FOOD & DRINK : KITCHENALIAT

GRATERS
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The Independent Culture
READY-GRATED raw carrots in a supermarket pack can cost five times the price of the same quantity of whole carrots. So a simple pounds 2 grater soon pays for itself in carrots alone. What's more, you'll have added an invaluable item to your batterie de cuisine.

Grated raw food releases its appetising aroma - and a lot of its vitamins - immediately, which is why grating should be carried out just before eating; and because grating breaks down the fibre structure of food it becomes more digestible. To anyone with a lacklustre appetite, or who is tired or ill, these are important considerations.

As they are for such notorious vegetable-dodgers as young children, who can often be converted to healthy food if it's grated. A combination of ripe pears, apples and crisp white cabbage tossed with grated dates and a honey-yoghurt dressing usually proves popular. And with all those money- saving grated carrots? Make a layered carrot and celeriac tian, or some flame-coloured angel's hair jam (but add plenty of lemon to counteract its sweetness), or a spice-rich carrot cake, or - best of all - toss the carrots with a little grated fresh ginger, seasoning, olive oil and the juice of a blood orange for a zingy-flavoured salad.

This last is a dish that our grandmothers would have found difficult to accomplish without the metallic taint imparted by their tin-plate graters. For in our damp climate the thin metal rusts readily on contact with food acids and requires frequent cleaning with wire wool to remain untarnished.

The earliest metal graters were home-made: a rectangle of tin was punctured by driving a nail through it to produce a series of ragged holes then, curved round with the ragged surface outwards, it was nailed to a piece of wood. Before that, food was grated with a knife. Manufactured tin-plate graters date from the 18th century and were immediately popular because they were simpler and saved so much time. Early tin-plate graters are of interest to the kitchenware collector, and some of the most charming examples are small nutmeg graters with a built-in spice box.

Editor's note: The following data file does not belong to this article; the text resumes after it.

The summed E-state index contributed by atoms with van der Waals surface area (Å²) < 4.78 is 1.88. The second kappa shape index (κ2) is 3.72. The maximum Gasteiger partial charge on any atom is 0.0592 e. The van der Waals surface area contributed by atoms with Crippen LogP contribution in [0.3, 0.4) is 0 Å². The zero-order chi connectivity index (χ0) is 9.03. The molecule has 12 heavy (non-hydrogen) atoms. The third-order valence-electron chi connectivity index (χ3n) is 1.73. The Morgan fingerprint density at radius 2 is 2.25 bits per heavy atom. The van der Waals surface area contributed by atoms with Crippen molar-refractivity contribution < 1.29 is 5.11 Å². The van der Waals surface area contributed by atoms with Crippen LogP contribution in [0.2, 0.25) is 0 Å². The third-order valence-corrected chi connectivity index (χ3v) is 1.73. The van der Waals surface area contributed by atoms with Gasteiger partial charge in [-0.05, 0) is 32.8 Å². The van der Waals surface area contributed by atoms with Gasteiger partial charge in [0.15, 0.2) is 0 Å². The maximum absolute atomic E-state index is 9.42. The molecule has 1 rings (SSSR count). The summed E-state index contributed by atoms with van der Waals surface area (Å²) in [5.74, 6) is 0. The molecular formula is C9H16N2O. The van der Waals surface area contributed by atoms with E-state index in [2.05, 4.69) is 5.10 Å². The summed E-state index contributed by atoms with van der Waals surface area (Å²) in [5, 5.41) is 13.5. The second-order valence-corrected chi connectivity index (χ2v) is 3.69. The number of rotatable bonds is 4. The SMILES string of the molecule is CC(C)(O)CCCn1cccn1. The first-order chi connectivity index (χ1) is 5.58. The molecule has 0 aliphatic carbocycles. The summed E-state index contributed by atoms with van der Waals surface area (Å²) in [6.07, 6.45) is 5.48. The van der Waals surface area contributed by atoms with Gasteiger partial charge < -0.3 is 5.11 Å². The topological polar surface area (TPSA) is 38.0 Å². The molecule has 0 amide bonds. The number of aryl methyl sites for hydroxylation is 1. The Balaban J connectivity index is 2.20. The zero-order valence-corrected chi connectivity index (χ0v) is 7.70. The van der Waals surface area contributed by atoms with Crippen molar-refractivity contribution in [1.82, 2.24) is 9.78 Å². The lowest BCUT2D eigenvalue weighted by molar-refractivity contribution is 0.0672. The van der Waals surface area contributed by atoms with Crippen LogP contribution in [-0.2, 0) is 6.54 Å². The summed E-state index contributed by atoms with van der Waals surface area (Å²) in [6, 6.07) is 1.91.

Mrs Beeton includes a one shilling (5p) bread grater in her list of essential kitchen equipment, adding that breadcrumbs "rank as one of the most important ingredients in many puddings, seasonings, stuffings, forcemeats, etc, and add much to the appearance of nicely fried fish". Although breadcrumbs are not in such great demand today they are quickly made in a processor or with the grating disc of an electric mixer.

The most versatile hand-held grater is undoubtedly the stainless steel box grater with its choice of grating and rasping surfaces. It works well for grating small amounts of nutmeg, chocolate, nuts, bread and cheese, as well as a wide variety of vegetables and fruit. For the sake of your fingers, though, you should either grate from a lump of food larger than you need or cut up any remaining stub with a knife.

Increasingly, food shops that cater for our growing interest in oriental cooking stock specialist cooking equipment. A bamboo ginger grater, for instance, is both decorative and useful. Shaped like a miniature abacus without any beads, it makes short work of grating fresh ginger.